Property crimes and thefts can be an issue in certain regions of the country with a larger presence of the Romani people, who are colloquially known as gypsies and should not be confused with the Romanian people (although there is a significant Romani population in Romania). In spite of this, theft is not a major concern in the Black Sea coastal areas that are most popular among tourists, expats, and digital entrepreneurs.
With regard to the important issue of language comprehension, it should be noted that the Bulgarian language belongs to the Slavic language family and that Bulgaria is one of only a small handful of countries, of which Russia is the most significant, that use Cyrillic as the standard script. Bulgaria is the only EU country that uses the Cyrillic script and the only EU country other than Greece that does not use the Latin alphabet.
While the Bulgarian language is not considered to be particularly easy to learn, mastering the Cyrillic script is not difficult at all and doing so can be quite helpful in deciphering road signs and other proper names. Expats relocating to Bulgaria will not experience any significant communication difficulties in larger cities or in the Black Sea coastal towns, which are accustomed to receiving a steady stream of Western European tourists. There, monolingual speakers of English – and to a lesser extent German – will have little trouble getting by with no working knowledge of the Bulgarian language.
The aforementioned healthy distrust of government and media can be seen in Bulgaria’s deep-seated skepticism of the experimental injections, with western mainstream media frequently criticizing the extremely low demand for the available covid vaccines across Bulgaria and the resulting need to discard large numbers of expiring vials.
A mere 23% of Bulgarian adults have received a covid shot as of September 11, 2021, marking the lowest percentage by far of any country in the European Union. And the real rate may be even lower, as the reportedly widespread skepticism among Bulgarian doctors toward the covid vaccines has aroused speculation that some vaccinated Bulgarians haven’t actually received an injection.
The much-lamented east-west divide within the European Union is readily apparent here, with some western European countries like Ireland, France, and Portugal boasting adult vaccination rates of over 90%. Interestingly, this divide is also discernible within Germany, with the former East German states exhibiting noticeably lower vaccination rates than the former West German states.
Bulgaria also scores extremely well against the other Eastern European EU countries like Romania, which has the bloc’s second-lowest adult vaccination rate of 33%. By contrast, 68% of Hungarians have received a covid shot, marking a rate that is surprisingly high for a formerly communist country – although still well below the EU-wide average of 78%.
One factor to be considered here is that Hungary administers and honors the Russian-developed Sputnik V and Chinese-developed Sinopharm vaccines. Incidentally, this has created some friction with other EU and NATO countries, which have frowned upon the unwillingness of the Hungarian government to restrict its vaccine authorizations to those developed by American and Western European pharmaceutical giants.
The availability of the Russian and Chinese jabs, which were created using more traditional vaccine-development methods and do not contain mRNA, may have prompted some Hungarians to get vaccinated who otherwise would not have and in turn boosted Hungary’s vaccination rate by a fair amount. Hungarian Prime Minister Viktor Orbán received a dose of the Sinopharm vaccine in February of this year.
It is notable that Slovakia temporarily offered the Sputnik V vaccine for several months before eventually buckling under western political pressure, which involved a questionable course of events that ended with the removal of the Sputnik V vaccine’s authorization throughout Slovakia effective September 1, 2021.
In any case, Bulgaria’s vaccination rate is so far below the rest that the country is truly in a league of its own within the European Union, and the Bulgarian prime minister Stefan Yanev has been very clear in stating that Bulgaria will refrain from imposing any vaccine mandates.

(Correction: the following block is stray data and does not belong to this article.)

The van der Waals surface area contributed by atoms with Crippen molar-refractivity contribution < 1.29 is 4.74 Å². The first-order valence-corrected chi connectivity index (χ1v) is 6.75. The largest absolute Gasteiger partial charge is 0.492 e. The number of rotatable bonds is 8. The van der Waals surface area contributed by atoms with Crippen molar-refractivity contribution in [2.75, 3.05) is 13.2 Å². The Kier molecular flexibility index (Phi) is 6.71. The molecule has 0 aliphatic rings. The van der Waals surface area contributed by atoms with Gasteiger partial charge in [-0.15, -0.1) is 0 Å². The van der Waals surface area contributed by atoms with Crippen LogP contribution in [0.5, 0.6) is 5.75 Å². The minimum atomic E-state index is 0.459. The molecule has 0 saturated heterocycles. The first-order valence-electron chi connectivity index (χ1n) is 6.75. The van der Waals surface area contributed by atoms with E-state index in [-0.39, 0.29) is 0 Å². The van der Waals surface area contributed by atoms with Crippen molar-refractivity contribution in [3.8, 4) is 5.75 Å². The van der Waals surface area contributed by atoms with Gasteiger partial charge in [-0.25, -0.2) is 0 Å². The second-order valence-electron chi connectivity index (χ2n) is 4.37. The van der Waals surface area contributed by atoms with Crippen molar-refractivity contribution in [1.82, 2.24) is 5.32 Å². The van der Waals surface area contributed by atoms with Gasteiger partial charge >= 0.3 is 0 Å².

Bulgaria’s Further-Reaching Benefits
Aside from the pleasant weather and the down-to-earth conservative mindset of the local population, Bulgaria offers a plethora of financial benefits that are particularly discernible in the country’s low taxes and low cost of living.
This comes in addition to Bulgaria’s standing as an excellent venue to incorporate a company, which is a result of the government’s consistent efforts to make the country a business-friendly jurisdiction via the elimination of burdensome regulations.
Bulgaria has also made a name for itself as a crypto-friendly jurisdiction, which has attracted a growing community of digital entrepreneurs. Bulgarian government also offers a number of different paths to Bulgarian citizenship, making the country quite unique in this regard within the European Union.
Additionally, the Bulgarian government does not place any restrictions on dual citizenship for naturalized Bulgarians as long as the original citizenship is that of an EU member country (or Switzerland, Norway, Iceland, or Liechtenstein).
With this in mind, Bulgarian citizenship can be viewed as an extremely appealing option for some Western European citizens such as Germans, who are forbidden by the German government from acquiring another citizenship in adulthood – unless the other country of citizenship is in the European Union.
A German who acquires a non-EU citizenship without first obtaining permission from the German government (Beibehaltungsgenehmigung) could be stripped of his German citizenship, a policy that is unpopular in Germany but has nonetheless seen strict government enforcement. However, as Bulgaria is part of the European Union, a German qualifying for Bulgarian citizenship would be free to do so in good conscience.
While Bulgarian residency offers tremendous benefits for citizens of all western countries, it should be emphasized that citizens of EU countries (plus Switzerland, Norway, Iceland, and Liechtenstein) will have a much easier time meeting the requirements to establish residency in Bulgaria than will other nationalities like Americans, Canadians, and Australians.
Furthermore, Americans, Canadians, and Australians who eventually qualify for Bulgarian citizenship would be required in most cases to renounce their original citizenship upon naturalizing as a Bulgarian, whereas Belgians, Danes, and Finns would not be required to do so.
In light of this, non-EU citizens seeking to gain a foothold in an appealing jurisdiction abroad may wish to instead consider the Caucasian country of Armenia, which features perks similar to those of Bulgaria but offers easier residency options for non-EU citizens.